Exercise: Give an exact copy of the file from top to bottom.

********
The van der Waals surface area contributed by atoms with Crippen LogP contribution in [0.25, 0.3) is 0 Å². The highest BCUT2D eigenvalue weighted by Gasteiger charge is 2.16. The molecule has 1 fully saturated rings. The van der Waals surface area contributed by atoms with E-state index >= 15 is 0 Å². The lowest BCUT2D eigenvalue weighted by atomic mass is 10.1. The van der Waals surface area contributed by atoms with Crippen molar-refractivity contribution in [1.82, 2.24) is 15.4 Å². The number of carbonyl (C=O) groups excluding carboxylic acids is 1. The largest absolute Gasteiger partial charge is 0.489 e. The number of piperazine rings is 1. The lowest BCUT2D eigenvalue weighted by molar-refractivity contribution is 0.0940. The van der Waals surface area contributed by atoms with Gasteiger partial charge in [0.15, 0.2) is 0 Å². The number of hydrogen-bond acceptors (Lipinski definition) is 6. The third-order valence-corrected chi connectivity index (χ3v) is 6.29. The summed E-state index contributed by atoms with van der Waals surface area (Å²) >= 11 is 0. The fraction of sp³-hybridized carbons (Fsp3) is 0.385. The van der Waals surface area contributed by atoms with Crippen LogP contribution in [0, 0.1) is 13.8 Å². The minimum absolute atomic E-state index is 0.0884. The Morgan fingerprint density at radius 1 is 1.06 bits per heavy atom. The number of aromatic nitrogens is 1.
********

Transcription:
The van der Waals surface area contributed by atoms with Crippen LogP contribution in [0.25, 0.3) is 0 Å². The highest BCUT2D eigenvalue weighted by Gasteiger charge is 2.16. The molecule has 1 fully saturated rings. The van der Waals surface area contributed by atoms with E-state index >= 15 is 0 Å². The lowest BCUT2D eigenvalue weighted by atomic mass is 10.1. The van der Waals surface area contributed by atoms with Crippen molar-refractivity contribution in [1.82, 2.24) is 15.4 Å². The number of carbonyl (C=O) groups excluding carboxylic acids is 1. The largest absolute Gasteiger partial charge is 0.489 e. The number of piperazine rings is 1. The lowest BCUT2D eigenvalue weighted by molar-refractivity contribution is 0.0940. The van der Waals surface area contributed by atoms with Gasteiger partial charge in [0.15, 0.2) is 0 Å². The number of hydrogen-bond acceptors (Lipinski definition) is 6. The third-order valence-corrected chi connectivity index (χ3v) is 6.29. The summed E-state index contributed by atoms with van der Waals surface area (Å²) >= 11 is 0. The fraction of sp³-hybridized carbons (Fsp3) is 0.385. The van der Waals surface area contributed by atoms with Crippen LogP contribution in [0, 0.1) is 13.8 Å². The minimum absolute atomic E-state index is 0.0884. The Morgan fingerprint density at radius 1 is 1.06 bits per heavy atom. The number of aromatic nitrogens is 1.